CSRFGuard 3 Token Injection

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Contenido

Overview

OWASP CSRFGuard implements a variant of the synchronizer token pattern to mitigate the risk of CSRF attacks. In order to implement this pattern, CSRFGuard must offer the capability to place the CSRF prevention token within the HTML produced by the protected web application. CSRFGuard 3 provides developers more fine grain control over the injection of the token. Developers can inject the token in their HTML using either dynamic JavaScript DOM manipulation or a JSP tag library. CSRFGuard no longer intercepts and modifies the HttpServletResponse object as was done in previous releases. The currently available token injection strategies are designed to make the integration of CSRFGuard more feasible and scalable within current enterprise web applications. Developers are encouraged to make use of both the JavaScript DOM Manipulation and the JSP tag library strategies for a complete token injection strategy. The JavaScript DOM Manipulation strategy is ideal as it is automated and requires minimal effort on behalf of the developer. In the event the JavaScript solution is insufficient within a particular application context, developers should leverage the JSP tag library. The purpose of this article is to describe the token injection strategies offered by OWASP CSRFGuard 3.

JavaScript DOM Manipulation

OWASP CSRFGuard 3 supports the ability to dynamically inject CSRF prevention tokens throughout the DOM currently loaded in the user's browser. This strategy is extremely valuable with regards to server-side performance as it simply requires the serving of a dynamic JavaScript file. There is little to no performance hit when the fetched dynamic JavaScript updates the browser's DOM. Making use of the JavaScript token injection solution requires the developer map a Servlet and place a JavaScript HTML tag within all pages sending requests to protected application resources. Developers are strongly encouraged to leverage the JavaScript token injection strategy by default. This strategy requires minimal effort on behalf of the developer as most of the token injection logic is automated. In the event that the JavaScript automated solution may be insufficient for a specific application context, developers should leverage the OWASP CSRFGuard JSP tag library.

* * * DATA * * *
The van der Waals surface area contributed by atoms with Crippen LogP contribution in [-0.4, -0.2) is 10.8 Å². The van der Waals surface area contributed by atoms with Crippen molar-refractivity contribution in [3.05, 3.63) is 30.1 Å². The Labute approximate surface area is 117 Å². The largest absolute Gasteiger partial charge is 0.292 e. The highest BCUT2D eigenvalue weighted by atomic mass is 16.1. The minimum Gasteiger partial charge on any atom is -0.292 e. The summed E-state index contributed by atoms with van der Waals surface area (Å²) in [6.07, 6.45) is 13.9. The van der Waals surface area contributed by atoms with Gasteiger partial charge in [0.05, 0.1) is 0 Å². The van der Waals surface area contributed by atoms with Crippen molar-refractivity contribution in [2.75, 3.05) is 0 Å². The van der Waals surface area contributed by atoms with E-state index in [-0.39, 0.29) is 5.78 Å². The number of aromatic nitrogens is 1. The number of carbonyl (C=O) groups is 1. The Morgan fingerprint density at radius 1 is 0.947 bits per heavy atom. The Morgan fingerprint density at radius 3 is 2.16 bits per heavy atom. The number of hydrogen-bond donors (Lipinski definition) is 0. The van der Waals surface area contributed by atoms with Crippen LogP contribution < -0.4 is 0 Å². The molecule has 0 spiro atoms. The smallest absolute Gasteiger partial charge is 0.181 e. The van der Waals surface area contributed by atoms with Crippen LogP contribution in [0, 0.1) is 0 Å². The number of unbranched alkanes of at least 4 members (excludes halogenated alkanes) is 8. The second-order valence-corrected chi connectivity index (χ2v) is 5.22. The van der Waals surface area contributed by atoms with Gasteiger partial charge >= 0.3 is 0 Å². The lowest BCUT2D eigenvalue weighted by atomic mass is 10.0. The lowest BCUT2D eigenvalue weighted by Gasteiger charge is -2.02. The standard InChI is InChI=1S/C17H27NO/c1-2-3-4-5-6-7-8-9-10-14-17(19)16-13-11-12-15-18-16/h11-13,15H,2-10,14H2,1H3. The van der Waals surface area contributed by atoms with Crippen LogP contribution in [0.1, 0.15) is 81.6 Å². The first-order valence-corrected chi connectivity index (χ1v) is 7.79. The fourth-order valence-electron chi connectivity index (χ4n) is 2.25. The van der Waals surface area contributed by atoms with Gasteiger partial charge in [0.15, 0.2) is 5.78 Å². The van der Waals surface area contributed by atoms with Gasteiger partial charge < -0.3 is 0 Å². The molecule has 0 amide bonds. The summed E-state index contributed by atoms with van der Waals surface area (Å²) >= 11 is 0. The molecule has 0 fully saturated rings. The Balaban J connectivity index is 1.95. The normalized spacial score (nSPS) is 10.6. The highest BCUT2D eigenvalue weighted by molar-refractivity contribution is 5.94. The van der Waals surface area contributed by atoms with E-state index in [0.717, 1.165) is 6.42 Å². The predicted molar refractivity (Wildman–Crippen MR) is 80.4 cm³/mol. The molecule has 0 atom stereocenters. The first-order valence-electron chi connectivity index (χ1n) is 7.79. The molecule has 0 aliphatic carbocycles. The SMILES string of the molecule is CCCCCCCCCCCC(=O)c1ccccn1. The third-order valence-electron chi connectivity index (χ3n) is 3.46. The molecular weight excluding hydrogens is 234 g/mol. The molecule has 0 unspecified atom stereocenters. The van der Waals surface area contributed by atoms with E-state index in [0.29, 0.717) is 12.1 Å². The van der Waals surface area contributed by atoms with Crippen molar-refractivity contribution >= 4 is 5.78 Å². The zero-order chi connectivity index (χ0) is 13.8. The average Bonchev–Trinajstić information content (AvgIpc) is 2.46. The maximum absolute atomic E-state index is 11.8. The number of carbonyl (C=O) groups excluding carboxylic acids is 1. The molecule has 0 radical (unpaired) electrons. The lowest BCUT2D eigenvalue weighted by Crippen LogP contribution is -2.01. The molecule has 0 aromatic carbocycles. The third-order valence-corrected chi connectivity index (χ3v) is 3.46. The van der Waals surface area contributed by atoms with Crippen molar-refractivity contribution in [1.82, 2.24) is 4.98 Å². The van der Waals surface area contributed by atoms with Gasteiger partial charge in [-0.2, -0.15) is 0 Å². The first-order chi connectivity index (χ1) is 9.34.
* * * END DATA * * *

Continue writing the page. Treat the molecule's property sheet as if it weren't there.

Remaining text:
Note: Use of JavaScript DOM Manipulation is required for Ajax support.

Declare and Configure JavaScriptServlet

The JavaScript file used for token injection is dynamically generated by the JavaScriptServlet class using a template file. Ensure that the Owasp.CsrfGuard.jar file is found within the target application's classpath. Copy the Owasp.CsrfGuard.js template file from the OWASP CSRFGuard distribution folder to a non-publicly accessible directory within the target application. For the remainder of this section, we assume the Owasp.CsrfGuard.js template file was placed in the application's WEB-INF folder. Edit the deployment descriptor (web.xml) to declare the JavaScriptServlet class along with any associated initialization parameters. Consider the following configuration snippet taken from the Owasp.CsrfGuard.Test application:

<servlet>
     <servlet-name>JavaScriptServlet</servlet-name>
     <servlet-class>org.owasp.csrfguard.servlet.JavaScriptServlet</servlet-class>
     <init-param>
         <param-name>source-file</param-name>
         <param-value>WEB-INF/Owasp.CsrfGuard.js</param-value>
     </init-param>
     <init-param>
         <param-name>inject-into-forms</param-name>
         <param-value>true</param-value>
     </init-param>
     <init-param>
         <param-name>inject-into-attributes</param-name>
         <param-value>true</param-value>
     </init-param>
    <init-param>
         <param-name>domain-strict</param-name>
         <param-value>false</param-value>
    </init-param>
    <init-param>
         <param-name>referer-pattern</param-name>
         <param-value>.*localhost.*</param-value>
    </init-param>
</servlet>

The aforementioned configuration snippet declares the JavaScriptServlet class using the name "JavaScriptServlet". JavaScriptServlet accepts various initialization parameters augmenting the behavior of the class at runtime. The provided configuration snippet instructs JavaScriptServlet to...

  1. Leverage the template JavaScript file at WEB-INF/Owasp.CsrfGuard.js
  2. Inject the token into all HTML forms
  3. Inject the token into all src and href attributes
  4. Leverage loose same origin matching criteria when placing the token in URL resources

Consider the following for a more detailed listing of the initialization parameters supported by JavaScriptServlet:

source-file

Denotes the location of the JavaScript template file that should be consumed and dynamically augmented by the JavaScriptServlet class. The default value is WEB-INF/Owasp.CsrfGuard.js. Use of this property and the existence of the specified template file is required.

domain-strict

Boolean value that determines whether or not the dynamic JavaScript code should be strict with regards to what links it should inject the CSRF prevention token. With a value of true, the JavaScript code will only place the token in links that point to the same exact domain from which the HTML originated. With a value of false, the JavaScript code will place the token in links that not only point to the same exact domain from which the HTML originated, but sub-domains as well.